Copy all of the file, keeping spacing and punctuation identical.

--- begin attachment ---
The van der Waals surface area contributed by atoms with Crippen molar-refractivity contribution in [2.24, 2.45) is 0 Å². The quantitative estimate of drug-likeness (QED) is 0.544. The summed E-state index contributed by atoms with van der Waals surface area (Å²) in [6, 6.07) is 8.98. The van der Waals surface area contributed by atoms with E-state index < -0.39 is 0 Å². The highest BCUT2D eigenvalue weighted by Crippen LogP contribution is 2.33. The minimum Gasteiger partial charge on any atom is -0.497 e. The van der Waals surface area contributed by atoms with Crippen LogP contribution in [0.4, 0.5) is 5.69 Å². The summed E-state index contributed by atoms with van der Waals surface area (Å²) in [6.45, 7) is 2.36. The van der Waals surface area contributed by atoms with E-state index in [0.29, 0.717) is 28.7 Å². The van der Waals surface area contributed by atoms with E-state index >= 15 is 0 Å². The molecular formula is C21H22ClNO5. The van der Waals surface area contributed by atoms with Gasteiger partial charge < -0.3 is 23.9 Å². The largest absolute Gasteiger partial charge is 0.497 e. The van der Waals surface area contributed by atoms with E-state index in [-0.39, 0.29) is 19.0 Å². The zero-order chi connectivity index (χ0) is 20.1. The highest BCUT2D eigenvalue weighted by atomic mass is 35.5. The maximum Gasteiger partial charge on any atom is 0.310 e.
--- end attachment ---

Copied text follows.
The van der Waals surface area contributed by atoms with Crippen molar-refractivity contribution in [2.24, 2.45) is 0 Å². The quantitative estimate of drug-likeness (QED) is 0.544. The summed E-state index contributed by atoms with van der Waals surface area (Å²) in [6, 6.07) is 8.98. The van der Waals surface area contributed by atoms with E-state index < -0.39 is 0 Å². The highest BCUT2D eigenvalue weighted by Crippen LogP contribution is 2.33. The minimum Gasteiger partial charge on any atom is -0.497 e. The van der Waals surface area contributed by atoms with Crippen LogP contribution in [0.4, 0.5) is 5.69 Å². The summed E-state index contributed by atoms with van der Waals surface area (Å²) in [6.45, 7) is 2.36. The van der Waals surface area contributed by atoms with E-state index in [0.29, 0.717) is 28.7 Å². The van der Waals surface area contributed by atoms with E-state index >= 15 is 0 Å². The molecular formula is C21H22ClNO5. The van der Waals surface area contributed by atoms with Gasteiger partial charge < -0.3 is 23.9 Å². The largest absolute Gasteiger partial charge is 0.497 e. The van der Waals surface area contributed by atoms with E-state index in [-0.39, 0.29) is 19.0 Å². The zero-order chi connectivity index (χ0) is 20.1. The highest BCUT2D eigenvalue weighted by atomic mass is 35.5. The maximum Gasteiger partial charge on any atom is 0.310 e.